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The most ancient Discovery of the West Indies by Madoc the sonne of Owen Guyneth Prince of North-wales, in the yeere 1170: taken out of the history of Wales, lately published by M. David Powel Doctor of Divinity.

AFTER the death of Owen Guyneth, his sonnes fell at debate who should inherit after him: for the eldest sonne borne in matrimony, Edward or Jorweth Drwydion, was counted unmeet to governe, because of the maime upon his face: and Howell that tooke upon him all the rule was a base sonne, begotten upon an Irish woman. Therefore David gathered all the power he could, and came against Howel, and fighting with him, slew him; and afterwards injoyed quietly the whole land of Northwales, until his brother Jorwerths sonne came to age. Madoc another of Owen Guyneth his sonnes left the land in contention betwixt his brethren, & prepared certaine ships, with men and munition, and sought adventures by Seas, sailing West, and leaving the coast of Ireland so farre North, that he came unto a land unknowen, where he saw many strange things.

This land must needs be some part of that Countrey of which the Spanyards affirme themselves to be the first finders since Hannos time. Whereupon it is manifest that that countrey was by Britaines discovered long before Columbus led any Spanyards thither.

Of the voyage and returne of this Madoc there be many fables fained, as the common people doe use in distance of place and length of time rather to augment then to diminish: but sure it is there he was. And after he had returned home, and declared the pleasant and fruitfull countreys that he had seene without inhabitants, and upon the contrary part, for what barren & wild ground his brethren and nephewes did murther one another, he prepared a number of ships, and got with him such men and women as were desirous to live in quietnesse: and taking leave of his friends, tooke his journey thitherward againe. Therefore it is to be supposed that he and his people inhabited part of those countreys : for it appeareth by Francis Lopez de Gomara, that in Acuzamil and other places the people honored the crosse. Wherby it may be gathered that Christians had bene there before the comming of the Spanyards. But because this people were not many, they followed the maners of the land which they came unto, & used the language they found there.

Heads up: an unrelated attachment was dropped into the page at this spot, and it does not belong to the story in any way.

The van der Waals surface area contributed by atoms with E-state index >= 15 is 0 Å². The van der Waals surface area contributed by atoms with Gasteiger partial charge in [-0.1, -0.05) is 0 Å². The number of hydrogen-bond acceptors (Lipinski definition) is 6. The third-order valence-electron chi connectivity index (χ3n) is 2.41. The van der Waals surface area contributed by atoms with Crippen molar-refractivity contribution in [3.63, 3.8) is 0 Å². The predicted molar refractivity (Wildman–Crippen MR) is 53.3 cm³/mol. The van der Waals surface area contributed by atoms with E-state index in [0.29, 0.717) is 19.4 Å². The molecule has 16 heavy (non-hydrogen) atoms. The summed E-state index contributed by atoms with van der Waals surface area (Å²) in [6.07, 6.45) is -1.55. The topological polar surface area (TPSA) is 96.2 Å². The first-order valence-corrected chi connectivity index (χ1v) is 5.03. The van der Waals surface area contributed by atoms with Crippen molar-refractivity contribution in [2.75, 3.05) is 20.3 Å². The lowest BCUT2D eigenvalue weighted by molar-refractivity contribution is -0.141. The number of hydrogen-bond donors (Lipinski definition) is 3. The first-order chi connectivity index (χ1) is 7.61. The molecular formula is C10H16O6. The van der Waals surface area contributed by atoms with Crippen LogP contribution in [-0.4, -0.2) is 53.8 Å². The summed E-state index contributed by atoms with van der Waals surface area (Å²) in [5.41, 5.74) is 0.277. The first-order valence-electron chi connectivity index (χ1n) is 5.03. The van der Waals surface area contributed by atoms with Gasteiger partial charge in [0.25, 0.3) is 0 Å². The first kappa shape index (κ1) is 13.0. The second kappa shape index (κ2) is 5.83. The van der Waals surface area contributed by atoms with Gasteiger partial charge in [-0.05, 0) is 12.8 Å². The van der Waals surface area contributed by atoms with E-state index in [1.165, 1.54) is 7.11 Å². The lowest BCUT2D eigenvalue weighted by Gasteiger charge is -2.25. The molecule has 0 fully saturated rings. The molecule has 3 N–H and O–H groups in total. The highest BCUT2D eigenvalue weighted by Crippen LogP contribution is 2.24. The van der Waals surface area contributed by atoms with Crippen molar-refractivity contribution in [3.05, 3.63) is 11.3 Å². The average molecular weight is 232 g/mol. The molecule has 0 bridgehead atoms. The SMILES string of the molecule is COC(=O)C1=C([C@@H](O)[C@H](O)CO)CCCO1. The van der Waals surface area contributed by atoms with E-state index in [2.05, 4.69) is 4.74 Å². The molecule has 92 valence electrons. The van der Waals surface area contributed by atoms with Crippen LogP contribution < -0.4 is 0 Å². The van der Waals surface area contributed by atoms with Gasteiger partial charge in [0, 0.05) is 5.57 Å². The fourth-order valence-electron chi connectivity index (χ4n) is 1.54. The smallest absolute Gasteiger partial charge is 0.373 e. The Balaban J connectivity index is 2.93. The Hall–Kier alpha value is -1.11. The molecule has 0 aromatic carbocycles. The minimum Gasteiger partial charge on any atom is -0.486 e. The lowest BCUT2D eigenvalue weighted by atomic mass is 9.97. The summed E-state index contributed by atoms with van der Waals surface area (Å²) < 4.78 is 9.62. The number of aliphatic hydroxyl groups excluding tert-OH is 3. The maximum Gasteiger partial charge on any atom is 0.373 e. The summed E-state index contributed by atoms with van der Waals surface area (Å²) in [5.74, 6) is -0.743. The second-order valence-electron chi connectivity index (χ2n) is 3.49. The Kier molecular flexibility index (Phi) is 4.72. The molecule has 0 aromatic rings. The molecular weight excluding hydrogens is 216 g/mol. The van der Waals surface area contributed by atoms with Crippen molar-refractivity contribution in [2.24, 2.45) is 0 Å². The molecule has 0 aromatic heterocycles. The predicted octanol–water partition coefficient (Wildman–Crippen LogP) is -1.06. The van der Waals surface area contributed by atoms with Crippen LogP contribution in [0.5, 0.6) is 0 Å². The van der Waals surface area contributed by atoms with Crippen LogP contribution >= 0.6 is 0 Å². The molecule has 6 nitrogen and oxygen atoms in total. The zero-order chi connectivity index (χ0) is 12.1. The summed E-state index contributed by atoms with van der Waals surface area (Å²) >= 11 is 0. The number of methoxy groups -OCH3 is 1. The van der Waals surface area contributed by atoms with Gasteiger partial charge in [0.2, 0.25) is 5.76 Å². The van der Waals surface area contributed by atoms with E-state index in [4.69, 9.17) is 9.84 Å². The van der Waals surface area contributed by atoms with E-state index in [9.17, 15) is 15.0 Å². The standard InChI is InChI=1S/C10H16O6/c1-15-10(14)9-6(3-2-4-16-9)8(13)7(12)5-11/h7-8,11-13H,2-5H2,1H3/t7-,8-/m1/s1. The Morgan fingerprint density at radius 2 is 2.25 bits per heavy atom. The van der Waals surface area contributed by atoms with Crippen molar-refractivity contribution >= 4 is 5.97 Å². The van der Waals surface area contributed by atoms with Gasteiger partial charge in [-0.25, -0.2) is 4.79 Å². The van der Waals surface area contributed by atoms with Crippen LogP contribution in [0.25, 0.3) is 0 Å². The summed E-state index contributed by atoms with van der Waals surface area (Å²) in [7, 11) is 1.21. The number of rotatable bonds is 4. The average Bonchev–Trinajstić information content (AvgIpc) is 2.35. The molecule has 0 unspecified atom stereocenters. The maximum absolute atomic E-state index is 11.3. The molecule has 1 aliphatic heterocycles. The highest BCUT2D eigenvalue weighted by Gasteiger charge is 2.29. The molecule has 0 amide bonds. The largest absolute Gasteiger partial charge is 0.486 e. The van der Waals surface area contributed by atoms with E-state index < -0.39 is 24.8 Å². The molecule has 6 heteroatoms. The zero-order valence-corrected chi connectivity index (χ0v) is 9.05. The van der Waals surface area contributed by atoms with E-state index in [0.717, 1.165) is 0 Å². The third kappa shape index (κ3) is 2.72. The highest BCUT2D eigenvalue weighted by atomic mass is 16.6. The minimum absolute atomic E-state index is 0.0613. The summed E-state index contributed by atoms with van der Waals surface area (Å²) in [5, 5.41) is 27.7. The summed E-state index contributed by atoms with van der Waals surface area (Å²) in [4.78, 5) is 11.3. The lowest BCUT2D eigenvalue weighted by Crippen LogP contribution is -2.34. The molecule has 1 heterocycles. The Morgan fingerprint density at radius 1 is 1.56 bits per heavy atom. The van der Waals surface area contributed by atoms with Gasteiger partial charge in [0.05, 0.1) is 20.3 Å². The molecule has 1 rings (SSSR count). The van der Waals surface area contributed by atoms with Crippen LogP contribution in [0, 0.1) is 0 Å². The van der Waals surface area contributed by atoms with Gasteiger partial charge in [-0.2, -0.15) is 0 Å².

This Madoc arriving in the Westerne country, unto the which he came in the yere 1170, left most of his people there, and returning backe for more of his owne nation, acquaintance & friends to inhabit that faire & large countrey, went thither againe with ten sailes, as I find noted by Gutyn Owen. I am of opinion that the land whereunto he came was some part of the West Indies.

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